Should terminally ill patients be allowed to ask medical professions to help end their life? “This debate cuts across complex and dynamic aspects such as, legal, ethical, human rights, health, religious, economic, spiritual, social, and cultural aspects of the civilized society.” In Oregon, enough people believed in it so much that in 1997 the Death with Dignity Act was put into effect, enabling a competent adult who desired to end their life access to a lethal dose of medication. Following Oregon, only three other states have legalized physician assisted suicide. 43 other states have firmly put their foot down against it. With bad tastes left in the mouths of many from high profile cases like Dr. Kevorkian. It is no surprise it has become so complicated when it comes to allowing a human to intentionally end their own life. I, for one, do believe in assisted suicide. I feel if one is a terminally ill competent patient who wishes to end their suffering, it is their right to do so, with the help of a doctor who is comfortable administrating the medication. But, the debate will go on, bringing me to the argument: should assisted suicide laws be changed?
Imagine that you have been diagnosed with a terminal illness such as cancer and given six months to live. The remainder of your life will be spent in a hospital undergoing treatment and suffering from unbearable pain. Do you want to die or do you want to live the rest of your life in agony? The controversial issue of doctor assisted suicide is followed by a big question. Should states legalize doctor assisted suicide? Physician assisted suicide gives the right for physicians to administer to certain patients lethal doses of drugs with the intention of ending a patients life (Coburn 266). My research for this argument was based on Jack Kervorkian, better known as "doctor death." He has admitted helping more than 130 people end their lives (BBC News Online Network). Kevorkian is from Michigan and has stood trial a number of times for practicing physician assisted suicide. In his latest trial, April 13, 1999, he was charged with a second-degree murder conviction with a penalty of 10-25 years imprisonment with no possibility of bail (Hyde). Dr. Jack Kevorkian stated in the trial that it was his "duty as a doctor" to help patients end their suffering by taking their own lives (Lessenberry 16). In my argument I am going to discuss the issue of whether or not he should have been found guilty of murder. Assisting anyone in death is murder and the court was correct when they charged Kevorkian guilty of murder.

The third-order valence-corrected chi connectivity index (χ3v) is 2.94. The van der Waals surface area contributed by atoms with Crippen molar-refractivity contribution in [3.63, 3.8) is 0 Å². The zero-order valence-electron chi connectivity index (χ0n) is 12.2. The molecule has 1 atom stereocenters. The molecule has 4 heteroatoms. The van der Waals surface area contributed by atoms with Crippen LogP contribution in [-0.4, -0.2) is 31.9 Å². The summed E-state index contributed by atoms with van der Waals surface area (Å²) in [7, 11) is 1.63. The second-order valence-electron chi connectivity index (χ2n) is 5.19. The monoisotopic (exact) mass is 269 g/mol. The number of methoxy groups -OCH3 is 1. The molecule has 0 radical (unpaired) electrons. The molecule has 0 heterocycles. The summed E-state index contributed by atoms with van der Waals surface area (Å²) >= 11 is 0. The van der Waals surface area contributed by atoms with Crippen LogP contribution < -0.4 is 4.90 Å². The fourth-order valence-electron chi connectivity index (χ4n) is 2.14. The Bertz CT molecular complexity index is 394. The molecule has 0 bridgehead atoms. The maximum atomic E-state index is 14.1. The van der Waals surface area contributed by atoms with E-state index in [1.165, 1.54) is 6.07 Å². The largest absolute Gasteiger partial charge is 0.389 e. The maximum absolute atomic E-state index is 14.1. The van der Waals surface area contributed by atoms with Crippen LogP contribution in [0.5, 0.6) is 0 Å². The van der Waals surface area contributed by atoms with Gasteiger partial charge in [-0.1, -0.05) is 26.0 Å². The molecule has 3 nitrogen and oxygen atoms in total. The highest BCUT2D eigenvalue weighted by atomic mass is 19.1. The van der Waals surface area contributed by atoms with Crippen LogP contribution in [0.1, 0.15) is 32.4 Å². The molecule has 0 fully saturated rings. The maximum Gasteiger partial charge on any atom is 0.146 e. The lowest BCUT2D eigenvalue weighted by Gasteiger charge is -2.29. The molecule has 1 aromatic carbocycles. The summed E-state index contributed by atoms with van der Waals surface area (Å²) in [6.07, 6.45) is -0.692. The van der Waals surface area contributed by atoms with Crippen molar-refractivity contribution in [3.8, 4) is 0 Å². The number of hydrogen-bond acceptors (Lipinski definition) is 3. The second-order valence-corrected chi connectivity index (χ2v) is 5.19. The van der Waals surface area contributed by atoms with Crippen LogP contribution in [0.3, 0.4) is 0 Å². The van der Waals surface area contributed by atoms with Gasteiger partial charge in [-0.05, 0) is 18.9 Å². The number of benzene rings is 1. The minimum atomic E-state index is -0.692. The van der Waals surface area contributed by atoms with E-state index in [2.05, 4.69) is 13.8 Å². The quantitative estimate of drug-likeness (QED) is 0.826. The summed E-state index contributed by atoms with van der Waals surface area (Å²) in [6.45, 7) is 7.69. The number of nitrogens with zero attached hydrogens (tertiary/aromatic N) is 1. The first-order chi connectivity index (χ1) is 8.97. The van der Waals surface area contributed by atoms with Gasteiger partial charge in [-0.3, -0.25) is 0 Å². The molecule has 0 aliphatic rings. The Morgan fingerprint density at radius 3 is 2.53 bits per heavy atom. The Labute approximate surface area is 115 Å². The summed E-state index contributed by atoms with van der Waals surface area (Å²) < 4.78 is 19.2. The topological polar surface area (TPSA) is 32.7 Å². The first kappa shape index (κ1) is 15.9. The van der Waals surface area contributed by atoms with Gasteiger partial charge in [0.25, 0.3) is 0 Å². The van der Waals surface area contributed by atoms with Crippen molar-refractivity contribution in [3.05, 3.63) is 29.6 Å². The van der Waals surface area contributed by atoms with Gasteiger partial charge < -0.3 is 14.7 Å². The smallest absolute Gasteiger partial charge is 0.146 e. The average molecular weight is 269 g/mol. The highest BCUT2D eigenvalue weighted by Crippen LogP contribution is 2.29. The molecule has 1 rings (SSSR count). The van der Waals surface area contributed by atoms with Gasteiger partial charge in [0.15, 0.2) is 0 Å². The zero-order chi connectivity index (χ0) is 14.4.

For hundreds of years we have developed a system where human beings establish and revise rules and regulations that help protect individual lives in our society. However this protection ends when it is time to die. Legalizing physician assisted suicide is